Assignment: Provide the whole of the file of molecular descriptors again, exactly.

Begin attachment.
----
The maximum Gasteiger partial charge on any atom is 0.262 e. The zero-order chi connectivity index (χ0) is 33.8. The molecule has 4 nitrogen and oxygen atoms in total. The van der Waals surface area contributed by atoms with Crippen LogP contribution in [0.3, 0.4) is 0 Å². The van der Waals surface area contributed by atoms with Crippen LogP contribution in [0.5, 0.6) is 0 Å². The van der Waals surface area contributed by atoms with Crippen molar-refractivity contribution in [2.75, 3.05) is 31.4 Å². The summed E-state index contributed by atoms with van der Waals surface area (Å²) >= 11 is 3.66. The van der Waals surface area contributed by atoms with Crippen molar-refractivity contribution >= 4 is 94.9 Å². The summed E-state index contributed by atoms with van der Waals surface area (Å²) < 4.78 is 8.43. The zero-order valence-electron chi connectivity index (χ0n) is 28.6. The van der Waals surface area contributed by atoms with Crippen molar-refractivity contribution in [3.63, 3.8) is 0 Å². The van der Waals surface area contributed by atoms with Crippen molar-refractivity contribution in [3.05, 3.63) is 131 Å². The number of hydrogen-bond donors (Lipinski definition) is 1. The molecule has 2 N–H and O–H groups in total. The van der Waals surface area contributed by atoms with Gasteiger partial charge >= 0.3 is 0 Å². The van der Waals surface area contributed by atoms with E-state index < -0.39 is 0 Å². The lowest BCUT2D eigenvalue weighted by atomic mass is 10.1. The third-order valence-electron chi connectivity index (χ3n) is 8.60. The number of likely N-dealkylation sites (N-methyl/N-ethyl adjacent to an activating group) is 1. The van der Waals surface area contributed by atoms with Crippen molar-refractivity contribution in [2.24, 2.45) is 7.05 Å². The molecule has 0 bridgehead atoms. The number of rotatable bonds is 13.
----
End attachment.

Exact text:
The maximum Gasteiger partial charge on any atom is 0.262 e. The zero-order chi connectivity index (χ0) is 33.8. The molecule has 4 nitrogen and oxygen atoms in total. The van der Waals surface area contributed by atoms with Crippen LogP contribution in [0.3, 0.4) is 0 Å². The van der Waals surface area contributed by atoms with Crippen LogP contribution in [0.5, 0.6) is 0 Å². The van der Waals surface area contributed by atoms with Crippen molar-refractivity contribution in [2.75, 3.05) is 31.4 Å². The summed E-state index contributed by atoms with van der Waals surface area (Å²) >= 11 is 3.66. The van der Waals surface area contributed by atoms with Crippen molar-refractivity contribution >= 4 is 94.9 Å². The summed E-state index contributed by atoms with van der Waals surface area (Å²) < 4.78 is 8.43. The zero-order valence-electron chi connectivity index (χ0n) is 28.6. The van der Waals surface area contributed by atoms with Crippen molar-refractivity contribution in [3.63, 3.8) is 0 Å². The van der Waals surface area contributed by atoms with Crippen molar-refractivity contribution in [3.05, 3.63) is 131 Å². The number of hydrogen-bond donors (Lipinski definition) is 1. The molecule has 2 N–H and O–H groups in total. The van der Waals surface area contributed by atoms with Gasteiger partial charge >= 0.3 is 0 Å². The van der Waals surface area contributed by atoms with E-state index < -0.39 is 0 Å². The lowest BCUT2D eigenvalue weighted by atomic mass is 10.1. The third-order valence-electron chi connectivity index (χ3n) is 8.60. The number of likely N-dealkylation sites (N-methyl/N-ethyl adjacent to an activating group) is 1. The van der Waals surface area contributed by atoms with Crippen molar-refractivity contribution in [2.24, 2.45) is 7.05 Å². The molecule has 0 bridgehead atoms. The number of rotatable bonds is 13.